Bake

Apple-Cranberry Cornbread Biscuit Cobbler

October 26, 2021
0 Stars
Photo by Bette Blau Prop Stylist: Brooke Deonarine Food Stylist: Yossy Arefi
Author Notes

Dessert on Thanksgiving. Did your mind immediately jump to apple pie? Mine did too. Mine did too. And this cobbler evokes just that. But it also calls up tangy cranberry sauce and grainy cornbread. Aka, combines three favorites into one new-favorite dessert—just the sort of thriftiness needed for a $30 Thanksgiving Menu. Let’s start from the bottom up: toss sweet-crisp apples ($3) and fresh or frozen cranberries ($1) with lemon zest and juice ($0.50) and a bit of brown or granulated sugar (you’ll also use some in the biscuits, $0.20.) And speaking of that topping, a cornmeal and buttermilk-based batter ($2.50) comes together in a flash. Drop over the fruit and bake until the whole thing is golden on top and juicy below. I’d say it’s easy as pie, but it’s in fact way easier. Psst: If you have a few bucks to spare, or one of your guests offers to bring something, you can’t beat a scoop of vanilla ice cream or freshly whipped cream on top of each bowl of cobbler. —Rebecca Firkser

Test Kitchen Notes

$30 Thanksgiving Menu
Tender Chicken Legs With Schmaltzy Croutons
Blistered Green Beans & Sweet Potatoes With Tahini
Apple-Cranberry Cornbread Biscuit Cobbler

Nickel & Dine is a budget column by Rebecca Firkser, assigning editor at Food52. Rebecca usually shares an easy, flavor-packed recipe that feeds four for $10 or less—this is a special edition: a $30 Thanksgiving for six. —The Editors

  • Prep time 20 minutes
  • Cook time 40 minutes
  • Serves 6
Ingredients
  • Cornbread Biscuits
  • 1 cup (120 grams) all-purpose flour
  • 1 cup (138 grams) fine or medium cornmeal
  • 1/4 cup light brown (53 grams) or granulated (50 grams) sugar
  • 1 tablespoon (12 grams) baking powder
  • 1/2 teaspoon (1 gram) kosher salt
  • 1/2 cup (1 stick, 113 grams) cold unsalted butter, cut into ½-inch pieces
  • 1/2 (114 grams) buttermilk
  • Filling
  • 1 cup (130 grams) fresh or frozen and thawed cranberries
  • 4 (about 1½ pounds) sweet-crisp apples, such as Fuji or Gala, cut into ¾-inch chunks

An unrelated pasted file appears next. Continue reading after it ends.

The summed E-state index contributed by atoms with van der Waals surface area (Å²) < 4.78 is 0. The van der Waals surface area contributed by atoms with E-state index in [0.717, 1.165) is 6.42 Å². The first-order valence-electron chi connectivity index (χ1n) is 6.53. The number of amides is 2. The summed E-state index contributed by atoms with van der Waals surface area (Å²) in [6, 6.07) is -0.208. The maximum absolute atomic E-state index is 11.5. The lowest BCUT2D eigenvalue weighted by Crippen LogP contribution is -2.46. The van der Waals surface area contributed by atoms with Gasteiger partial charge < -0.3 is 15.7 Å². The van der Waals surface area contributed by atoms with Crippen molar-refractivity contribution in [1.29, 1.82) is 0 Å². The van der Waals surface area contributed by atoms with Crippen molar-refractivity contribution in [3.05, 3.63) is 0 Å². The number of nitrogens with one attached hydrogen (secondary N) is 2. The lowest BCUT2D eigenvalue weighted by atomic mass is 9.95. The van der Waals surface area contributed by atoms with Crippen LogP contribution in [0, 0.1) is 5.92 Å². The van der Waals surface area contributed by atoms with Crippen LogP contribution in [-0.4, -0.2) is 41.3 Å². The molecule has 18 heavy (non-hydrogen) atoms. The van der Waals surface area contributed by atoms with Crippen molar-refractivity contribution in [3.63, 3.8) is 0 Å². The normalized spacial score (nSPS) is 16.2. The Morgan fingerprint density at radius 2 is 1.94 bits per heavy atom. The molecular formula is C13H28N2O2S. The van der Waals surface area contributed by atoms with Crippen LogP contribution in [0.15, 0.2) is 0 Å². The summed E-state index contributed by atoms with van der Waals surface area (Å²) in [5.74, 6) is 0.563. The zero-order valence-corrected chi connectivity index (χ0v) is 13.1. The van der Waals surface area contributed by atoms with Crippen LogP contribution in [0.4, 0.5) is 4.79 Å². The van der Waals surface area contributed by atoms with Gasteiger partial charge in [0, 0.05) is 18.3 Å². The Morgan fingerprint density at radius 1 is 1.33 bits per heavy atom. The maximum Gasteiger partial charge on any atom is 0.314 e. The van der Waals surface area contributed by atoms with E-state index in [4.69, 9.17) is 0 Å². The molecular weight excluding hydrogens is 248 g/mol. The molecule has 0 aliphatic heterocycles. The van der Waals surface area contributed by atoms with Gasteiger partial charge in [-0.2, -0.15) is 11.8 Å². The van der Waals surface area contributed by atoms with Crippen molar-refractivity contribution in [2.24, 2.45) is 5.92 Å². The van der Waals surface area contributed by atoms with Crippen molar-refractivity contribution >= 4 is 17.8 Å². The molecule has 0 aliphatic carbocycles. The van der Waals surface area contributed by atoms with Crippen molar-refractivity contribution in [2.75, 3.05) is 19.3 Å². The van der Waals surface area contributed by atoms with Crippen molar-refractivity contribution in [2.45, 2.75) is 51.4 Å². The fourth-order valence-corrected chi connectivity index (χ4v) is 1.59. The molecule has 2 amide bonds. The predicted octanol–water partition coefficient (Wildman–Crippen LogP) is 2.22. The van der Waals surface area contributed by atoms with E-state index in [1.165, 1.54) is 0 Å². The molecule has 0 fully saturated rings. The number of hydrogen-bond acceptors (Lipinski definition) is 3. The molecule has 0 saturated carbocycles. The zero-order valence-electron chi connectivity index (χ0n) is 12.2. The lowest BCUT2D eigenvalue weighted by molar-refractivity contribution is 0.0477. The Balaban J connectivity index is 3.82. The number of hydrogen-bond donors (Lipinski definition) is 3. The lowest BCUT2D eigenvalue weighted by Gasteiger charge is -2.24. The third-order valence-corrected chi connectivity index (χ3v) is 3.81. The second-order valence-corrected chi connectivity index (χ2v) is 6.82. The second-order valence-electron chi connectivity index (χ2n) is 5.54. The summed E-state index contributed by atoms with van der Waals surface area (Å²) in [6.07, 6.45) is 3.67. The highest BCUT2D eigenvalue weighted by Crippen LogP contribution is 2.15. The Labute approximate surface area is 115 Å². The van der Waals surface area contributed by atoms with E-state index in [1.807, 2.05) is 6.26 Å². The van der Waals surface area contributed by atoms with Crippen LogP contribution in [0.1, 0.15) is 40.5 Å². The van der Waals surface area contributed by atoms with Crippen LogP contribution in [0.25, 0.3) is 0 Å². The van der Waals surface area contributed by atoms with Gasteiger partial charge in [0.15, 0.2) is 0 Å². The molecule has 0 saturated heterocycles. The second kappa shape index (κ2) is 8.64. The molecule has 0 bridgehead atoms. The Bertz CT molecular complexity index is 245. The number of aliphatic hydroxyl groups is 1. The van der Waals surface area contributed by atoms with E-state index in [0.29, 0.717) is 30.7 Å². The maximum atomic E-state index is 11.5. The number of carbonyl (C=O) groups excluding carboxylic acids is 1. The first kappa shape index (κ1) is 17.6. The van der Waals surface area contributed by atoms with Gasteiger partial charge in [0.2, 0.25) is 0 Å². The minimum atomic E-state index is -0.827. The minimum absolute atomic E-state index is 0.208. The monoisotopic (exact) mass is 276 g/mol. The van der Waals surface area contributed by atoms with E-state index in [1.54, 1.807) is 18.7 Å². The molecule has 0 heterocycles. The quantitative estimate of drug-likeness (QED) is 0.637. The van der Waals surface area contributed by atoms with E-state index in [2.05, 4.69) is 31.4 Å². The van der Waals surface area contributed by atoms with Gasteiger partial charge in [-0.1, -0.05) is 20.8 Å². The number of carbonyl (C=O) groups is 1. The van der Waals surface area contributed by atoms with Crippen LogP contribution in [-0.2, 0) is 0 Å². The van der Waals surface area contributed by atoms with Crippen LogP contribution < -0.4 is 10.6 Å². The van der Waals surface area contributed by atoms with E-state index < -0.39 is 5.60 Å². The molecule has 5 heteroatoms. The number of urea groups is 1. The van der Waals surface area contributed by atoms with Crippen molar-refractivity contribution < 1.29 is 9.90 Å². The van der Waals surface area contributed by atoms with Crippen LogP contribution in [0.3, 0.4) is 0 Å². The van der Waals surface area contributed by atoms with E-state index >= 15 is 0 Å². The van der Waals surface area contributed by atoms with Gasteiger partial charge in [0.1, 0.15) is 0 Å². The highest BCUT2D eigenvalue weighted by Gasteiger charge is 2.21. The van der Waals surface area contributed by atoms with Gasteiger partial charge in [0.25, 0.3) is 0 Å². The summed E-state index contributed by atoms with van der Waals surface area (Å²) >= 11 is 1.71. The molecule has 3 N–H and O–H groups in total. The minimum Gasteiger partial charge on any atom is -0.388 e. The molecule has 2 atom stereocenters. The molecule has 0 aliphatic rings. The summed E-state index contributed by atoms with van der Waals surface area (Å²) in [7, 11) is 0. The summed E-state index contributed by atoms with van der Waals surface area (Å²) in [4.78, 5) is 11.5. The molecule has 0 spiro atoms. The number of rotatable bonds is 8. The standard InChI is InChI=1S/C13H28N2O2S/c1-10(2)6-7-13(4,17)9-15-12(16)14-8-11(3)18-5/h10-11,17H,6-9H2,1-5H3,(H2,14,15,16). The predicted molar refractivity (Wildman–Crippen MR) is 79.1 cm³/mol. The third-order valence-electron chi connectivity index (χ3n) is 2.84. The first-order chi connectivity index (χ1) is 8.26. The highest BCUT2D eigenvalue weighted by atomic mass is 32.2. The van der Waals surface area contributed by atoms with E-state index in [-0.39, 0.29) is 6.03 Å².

• 1 teaspoon finely grated lemon or orange zest (from about ½ orange or 1 lemon)
  • Juice from 1 large lemon or 1/2 medium orange (2 to 3 tablespoons)
  • 1 tablespoon (7 grams) cornstarch (or 1 tablespoon/15 grams all-purpose flour)
  • 3 tablespoons (40 grams) brown or granulated (37 grams) sugar
  • Pinch kosher salt
  • Vanilla ice cream or whipped cream, for serving (optional)
In This Recipe
Directions
  1. Heat the oven to 400ºF. In a medium bowl, whisk together the flour, cornmeal, brown sugar, baking powder, and salt. Use your fingers to cut in the butter until it resembles a coarse meal with butter pieces no larger than peas.
  2. Gently mix in the buttermilk with your fingers or a wooden spoon until just combined. Place in the refrigerator while you make the filling.
  3. In a 10-inch cast-iron skillet, or 9- or 10-inch cake pan, toss together the cranberries, apples, lemon zest and juice, cornstarch, sugar, and salt.
  4. Drop 6 large dollops of cornmeal batter over the surface of the skillet, leaving some areas of fruit exposed. Place the pan on a sheet pan to catch any drips. Bake the cobbler until the fruit is bubbling and the biscuits are golden brown, 45 to 55 minutes, tenting with foil after 35 minutes to prevent the biscuits from getting too brown. Let cool slightly (or completely) before serving, with ice cream or whipped cream if using.

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Rebecca Firkser is the assigning editor at Food52. She used to wear many hats in the food media world: food writer, editor, assistant food stylist, recipe tester (sometimes in the F52 test kitchen!), recipe developer. These days, you can keep your eye out for her monthly budget recipe column, Nickel & Dine. Rebecca tests all recipes with Diamond Crystal kosher salt. Follow her on Instagram @rebeccafirkser.

1 Review

garlic&lemon November 2, 2021
This looks lovely. What a clever way to combine multiple Thanksgiving tastes! You might want to correct the cooking time at the beginning of the recipe. It says 25 minutes. Reading through the recipe, the cobbler should be in the oven 45-55 minutes. And then it needs to cool. Experienced cooks will actually read all the recipes they are trying to juggle for a meal. But newbies might take your word for it, just reading the heading, and then be sad and stressed.